Wrongful death damages are funds awarded to people who have been harmed by a death for which someone is legally responsible. If someone can be held legally liable for a death, such as when a drunk driver strikes and kills a pedestrian, that person can potentially be sued in civil court by survivors of the deceased. If the plaintiffs are successful, they will be awarded wrongful death damages by the jury.
There are a number of kinds of deaths where no legal liability is present. If a person dies naturally or in what is demonstrably an accident that no one can be held at fault for, the fatality would not be considered a wrongful death. Wrongful deaths are deaths that could have been prevented if someone had taken action, and that failure to take action results in legal liability. Some examples include cases in which people die because of a defective product, improperly performed medical procedure, or negligent act on the part of another person.
There are several types of wrongful death damages that can be awarded. The first is economic damages to compensate people for economic losses associated with the death, including lost wages and funeral expenses. The survivors must demonstrate the amount of loss incurred as a result of the death so that the jury can determine an appropriate amount to award. Non-economic wrongful death damages are related to the psychological costs of the death, such as lost companionship or pain and suffering for people who were present at the time of the death.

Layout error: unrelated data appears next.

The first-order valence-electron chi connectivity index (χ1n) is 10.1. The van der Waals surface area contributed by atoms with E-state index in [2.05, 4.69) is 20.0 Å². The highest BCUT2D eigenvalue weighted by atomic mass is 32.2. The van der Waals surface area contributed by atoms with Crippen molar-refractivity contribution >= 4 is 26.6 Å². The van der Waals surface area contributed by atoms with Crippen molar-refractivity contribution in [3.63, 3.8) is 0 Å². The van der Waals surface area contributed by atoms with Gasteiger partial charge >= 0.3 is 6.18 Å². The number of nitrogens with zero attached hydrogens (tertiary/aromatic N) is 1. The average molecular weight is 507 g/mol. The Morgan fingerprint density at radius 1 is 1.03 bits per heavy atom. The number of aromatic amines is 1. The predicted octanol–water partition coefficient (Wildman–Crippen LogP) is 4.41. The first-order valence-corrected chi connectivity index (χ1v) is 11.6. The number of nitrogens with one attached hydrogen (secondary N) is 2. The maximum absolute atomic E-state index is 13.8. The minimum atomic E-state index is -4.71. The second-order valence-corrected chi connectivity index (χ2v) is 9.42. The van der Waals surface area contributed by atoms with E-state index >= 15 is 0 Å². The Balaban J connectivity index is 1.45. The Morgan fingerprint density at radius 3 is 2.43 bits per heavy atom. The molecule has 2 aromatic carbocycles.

Winners of a wrongful death lawsuit can also be awarded interest and fees related to the suit. The loser is required to pay the legal expenses of the winning party, including fees associated with filing documents in the case and attorney fees. Finally, wrongful death damages can also be punitive in nature. For instance, a jury may determine that a company knew that a product was defective and continued manufacturing and advertising it, and decide that the company should be punished for this in addition to being obliged to pay damages to the survivors of people who died.
Determining the amount of wrongful death damages involves examining the facts of the situation and the economic losses associated with it. Juries cannot award an amount deemed unreasonable, but there is considerable leeway. People who can sue for damages include family members, as well as people who experienced economic losses as a result of the death, such as romantic partners in common law marriages.